We were to stay in the camp overnight and get ready for rafting the early next morning. Few people stayed back and slept while some of the people decided to go swimming in the nearby river and I too was one of them. The place had some nice Swiss tents with inbuilt washrooms as well as recreational facility for people to enjoy their stay. After the swim we rested for a while before playing table tennis in the evening and enjoyed football later on a moonlit night. It was a surreal experience as we could only see the jungle in front of us and some of the creative souls even found living creatures out of a tree’s outline, one in particular being of someone referring to the tree as a bear trying to hug another beast.
Everyone slept late even though we were to leave at 8 the next day which though now appeared a little demanding to follow. However, there were few early risers and they made sure everyone is out of their bed by 7 and we were finally able to move out by 8:15. Considering people could only sleep for a few hours, it was sort of an achievement for us.
We were driven till Shivpuri, the starting place for rafting. From the main road, it was a walk down the hill on loose soil and sort of a desire path created by people who traveled before us. It was slightly slippery but was a precursor to the adrenaline rush to follow.
The size of our group warranted a break-up and we were asked to board two rafts. The handing over of the paddles though turned every adult into kids as they began playing with it while also getting their pictures clicked holding the paddle like a weapon.
The guide had to intervene so they could begin rafting as people were busy ‘fighting’ each other with their respective weaponry. We must have spent at least 30 minutes engaged in mock fights and clicking pictures. At last everyone was onboard the raft and the first one began sailing.
The place we started from had a huge rock on one side, an imposing and towering monolithic stone, also a favorite with everyone to get their pictures clicked with. On the other side was the lush green forest and Ganges was flowing in between. The Ganges acquires its name at Devprayag the meeting point for Bhagirathi and Alaknanda, although historically Saraswati also used to merge with these two over here, the river however does not exist anymore.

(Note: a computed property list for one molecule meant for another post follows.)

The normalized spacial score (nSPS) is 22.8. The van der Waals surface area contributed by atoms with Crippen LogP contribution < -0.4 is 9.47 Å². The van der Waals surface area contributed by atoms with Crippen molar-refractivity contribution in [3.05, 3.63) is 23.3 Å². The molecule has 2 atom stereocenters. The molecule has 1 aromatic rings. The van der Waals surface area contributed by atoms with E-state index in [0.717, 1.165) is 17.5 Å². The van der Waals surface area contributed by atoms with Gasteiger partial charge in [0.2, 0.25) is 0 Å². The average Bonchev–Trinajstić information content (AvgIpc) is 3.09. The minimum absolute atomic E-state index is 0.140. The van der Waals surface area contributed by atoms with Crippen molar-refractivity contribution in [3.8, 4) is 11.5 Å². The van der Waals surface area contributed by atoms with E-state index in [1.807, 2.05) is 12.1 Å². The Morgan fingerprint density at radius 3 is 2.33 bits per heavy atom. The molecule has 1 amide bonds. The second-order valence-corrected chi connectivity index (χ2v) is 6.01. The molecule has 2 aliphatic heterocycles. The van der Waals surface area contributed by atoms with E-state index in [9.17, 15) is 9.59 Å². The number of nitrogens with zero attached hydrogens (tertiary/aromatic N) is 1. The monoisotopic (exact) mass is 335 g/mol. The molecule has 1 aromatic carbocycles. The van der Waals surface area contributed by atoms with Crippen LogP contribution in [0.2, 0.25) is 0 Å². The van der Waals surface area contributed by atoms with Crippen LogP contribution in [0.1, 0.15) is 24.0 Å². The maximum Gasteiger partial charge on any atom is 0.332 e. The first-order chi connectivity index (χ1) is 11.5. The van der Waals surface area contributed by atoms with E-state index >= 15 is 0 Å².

Everyone removed their footwear (almost everyone was wearing flip-flops) as it is generally not expected to touch the holy water with shoes, some people in other groups though continued wearing them. Everyone was excited to begin the journey and as one of the support staff clicked the last of the pictures, the first raft set out in the waters.
There was a small briefing though wherein our guide explained the do’s and don’ts of rafting focusing on safety of all the occupants. He even mentioned about some people who didn’t followed the instructions and met with accidents and even got drowned. His statement led to people tightening the life vest even more firmly around them. He however, reassured by telling everyone that he will ensure we have an amazing ride. Only thing he asked for in return was to follow his instructions. Everyone readily agreed and shouted a big ‘yes’ in unison as he prompted us to acknowledge if we will follow.
Although Ganges is one of the longest rivers of India, it is still in its infancy till Rishikesh, and realizes the humongous form that it is only after traversing through Allahabad and Benares before finally falling into the Bay of Bengal.